Don’t forget. The article said he was buying the building next door “…which has double the square footage of the current tour and has two floors.” There would have been enough room.
This is what happens when you abide by the license holders wishes and don’t misappropriate $1.6 million of fans money and produce NOTHING!
Yeah, they got greedy, with both the money and the fame. They should have shot the principle filming LONG before the case against them was made. It might have helped them against the charges.
Hey, they produced some carpeted offices. :)
James is from the community, and it needs all the help it can get bringing in tourist dollars, so this way he gets to help the community as well. And also, the rents hella cheaper in Ti than it would be even in the low rent district of Burlington.
@GraniteTrek — fair enough. Nothing against Ticonderoga, just that if I were CBS, I’d be pushing to make the tour more accessible. Not sure what their take from the admission is, but if it were more accessible, it’d be more, perhaps justifying the higher rent in a more accessible location.
I wonder, does Ticonderoga do any tourism marketing with the Trek tour? I have to admit I have no interest in going to visit the Ticonderoga area otherwise, but then again, I know nothing about the area, or what else it could offer me besides seeing the Trek sets. With most other tourist draws, the location determines where the attraction establishes itself to pull in the general visitor. But in this case, the attraction is the sole draw, so only the die hard fans are going to make the trip without added incentives in the area.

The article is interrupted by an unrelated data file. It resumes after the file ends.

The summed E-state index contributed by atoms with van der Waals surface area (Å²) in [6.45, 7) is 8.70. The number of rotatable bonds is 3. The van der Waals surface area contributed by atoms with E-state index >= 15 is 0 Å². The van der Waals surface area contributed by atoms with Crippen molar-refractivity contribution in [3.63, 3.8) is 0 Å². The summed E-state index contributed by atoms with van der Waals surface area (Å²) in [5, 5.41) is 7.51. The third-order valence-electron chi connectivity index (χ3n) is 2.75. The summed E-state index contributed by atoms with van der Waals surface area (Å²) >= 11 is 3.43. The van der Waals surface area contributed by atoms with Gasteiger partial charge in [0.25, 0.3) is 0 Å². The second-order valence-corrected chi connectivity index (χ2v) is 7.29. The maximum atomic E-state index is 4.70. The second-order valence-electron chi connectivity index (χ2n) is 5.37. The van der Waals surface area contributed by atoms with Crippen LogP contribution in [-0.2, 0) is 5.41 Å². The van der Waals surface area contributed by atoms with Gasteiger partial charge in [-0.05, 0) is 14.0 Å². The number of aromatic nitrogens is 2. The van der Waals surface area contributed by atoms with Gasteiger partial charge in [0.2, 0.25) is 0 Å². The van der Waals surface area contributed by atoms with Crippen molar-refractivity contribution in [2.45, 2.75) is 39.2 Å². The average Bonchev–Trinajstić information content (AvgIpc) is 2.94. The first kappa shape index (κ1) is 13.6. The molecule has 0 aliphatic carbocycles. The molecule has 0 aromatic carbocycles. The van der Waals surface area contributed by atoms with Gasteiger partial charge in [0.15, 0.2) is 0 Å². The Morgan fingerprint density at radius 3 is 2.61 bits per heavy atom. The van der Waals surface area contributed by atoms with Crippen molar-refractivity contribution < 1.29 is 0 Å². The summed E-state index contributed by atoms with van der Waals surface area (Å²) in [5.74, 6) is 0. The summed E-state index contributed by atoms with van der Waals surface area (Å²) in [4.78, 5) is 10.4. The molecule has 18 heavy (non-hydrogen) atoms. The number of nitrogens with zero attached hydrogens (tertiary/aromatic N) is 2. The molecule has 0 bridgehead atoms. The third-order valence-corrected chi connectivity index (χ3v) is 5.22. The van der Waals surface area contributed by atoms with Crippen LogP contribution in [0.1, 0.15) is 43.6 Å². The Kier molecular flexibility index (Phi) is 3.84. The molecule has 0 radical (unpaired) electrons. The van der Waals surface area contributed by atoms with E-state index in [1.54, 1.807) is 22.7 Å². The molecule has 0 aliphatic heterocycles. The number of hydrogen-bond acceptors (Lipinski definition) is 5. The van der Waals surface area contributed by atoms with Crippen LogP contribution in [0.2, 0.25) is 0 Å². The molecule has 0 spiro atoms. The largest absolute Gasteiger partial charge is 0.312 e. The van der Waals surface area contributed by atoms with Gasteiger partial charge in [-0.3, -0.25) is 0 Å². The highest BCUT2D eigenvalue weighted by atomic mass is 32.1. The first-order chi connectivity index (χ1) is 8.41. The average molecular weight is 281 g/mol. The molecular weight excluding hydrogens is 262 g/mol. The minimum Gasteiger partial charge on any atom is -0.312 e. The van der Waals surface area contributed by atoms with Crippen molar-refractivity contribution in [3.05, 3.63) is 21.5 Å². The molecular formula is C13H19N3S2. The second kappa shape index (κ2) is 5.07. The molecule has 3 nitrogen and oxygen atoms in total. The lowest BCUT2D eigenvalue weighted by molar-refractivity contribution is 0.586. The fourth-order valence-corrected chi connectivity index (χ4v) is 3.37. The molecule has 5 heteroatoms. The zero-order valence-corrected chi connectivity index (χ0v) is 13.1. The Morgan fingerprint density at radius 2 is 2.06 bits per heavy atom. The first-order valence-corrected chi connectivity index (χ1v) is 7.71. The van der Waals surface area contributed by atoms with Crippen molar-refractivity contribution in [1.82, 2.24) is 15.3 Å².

The other big tourist attraction in the area is Fort Ticonderoga. I went there in the morning before doing the set tour in the afternoon. It’s mostly a reconstruction since the occupants through the ages tended to blow it up before leaving :) Still a great visit. If you like hiking, the place is beautiful.
Ticonderoga itself is not in that great a shape, you can see that by the number of closed stores that it is on the decline. Hopefully the Star Trek tour will help bring it back to life. I know that the local chamber of commerce is really proud of James (and rightly so).